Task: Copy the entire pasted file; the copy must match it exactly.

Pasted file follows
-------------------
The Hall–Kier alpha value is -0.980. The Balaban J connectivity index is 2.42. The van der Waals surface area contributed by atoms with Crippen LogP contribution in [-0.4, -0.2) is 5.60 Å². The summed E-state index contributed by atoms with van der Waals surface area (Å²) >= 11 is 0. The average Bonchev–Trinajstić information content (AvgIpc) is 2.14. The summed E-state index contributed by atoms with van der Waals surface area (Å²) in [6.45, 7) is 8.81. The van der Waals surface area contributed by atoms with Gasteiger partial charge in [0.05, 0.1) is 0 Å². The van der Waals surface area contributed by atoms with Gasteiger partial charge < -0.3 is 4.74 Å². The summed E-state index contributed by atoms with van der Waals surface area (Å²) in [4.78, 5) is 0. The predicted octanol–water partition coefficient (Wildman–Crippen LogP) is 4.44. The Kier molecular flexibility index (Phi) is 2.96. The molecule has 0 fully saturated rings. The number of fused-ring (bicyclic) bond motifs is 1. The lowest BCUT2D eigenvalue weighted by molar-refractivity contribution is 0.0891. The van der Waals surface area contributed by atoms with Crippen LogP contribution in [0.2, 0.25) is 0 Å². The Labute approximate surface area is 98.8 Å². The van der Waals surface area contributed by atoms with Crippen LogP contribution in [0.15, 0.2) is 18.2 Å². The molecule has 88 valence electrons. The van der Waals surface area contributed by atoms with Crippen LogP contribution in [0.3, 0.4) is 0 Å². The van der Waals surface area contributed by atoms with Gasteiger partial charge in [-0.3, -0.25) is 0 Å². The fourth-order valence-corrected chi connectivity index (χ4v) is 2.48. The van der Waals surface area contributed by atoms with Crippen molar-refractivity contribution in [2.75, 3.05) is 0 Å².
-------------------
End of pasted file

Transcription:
The Hall–Kier alpha value is -0.980. The Balaban J connectivity index is 2.42. The van der Waals surface area contributed by atoms with Crippen LogP contribution in [-0.4, -0.2) is 5.60 Å². The summed E-state index contributed by atoms with van der Waals surface area (Å²) >= 11 is 0. The average Bonchev–Trinajstić information content (AvgIpc) is 2.14. The summed E-state index contributed by atoms with van der Waals surface area (Å²) in [6.45, 7) is 8.81. The van der Waals surface area contributed by atoms with Gasteiger partial charge in [0.05, 0.1) is 0 Å². The van der Waals surface area contributed by atoms with Gasteiger partial charge < -0.3 is 4.74 Å². The summed E-state index contributed by atoms with van der Waals surface area (Å²) in [4.78, 5) is 0. The predicted octanol–water partition coefficient (Wildman–Crippen LogP) is 4.44. The Kier molecular flexibility index (Phi) is 2.96. The molecule has 0 fully saturated rings. The number of fused-ring (bicyclic) bond motifs is 1. The lowest BCUT2D eigenvalue weighted by molar-refractivity contribution is 0.0891. The van der Waals surface area contributed by atoms with Crippen LogP contribution in [0.2, 0.25) is 0 Å². The Labute approximate surface area is 98.8 Å². The van der Waals surface area contributed by atoms with Crippen LogP contribution in [0.15, 0.2) is 18.2 Å². The molecule has 88 valence electrons. The van der Waals surface area contributed by atoms with Crippen LogP contribution in [0.3, 0.4) is 0 Å². The van der Waals surface area contributed by atoms with Gasteiger partial charge in [-0.3, -0.25) is 0 Å². The fourth-order valence-corrected chi connectivity index (χ4v) is 2.48. The van der Waals surface area contributed by atoms with Crippen molar-refractivity contribution in [2.75, 3.05) is 0 Å².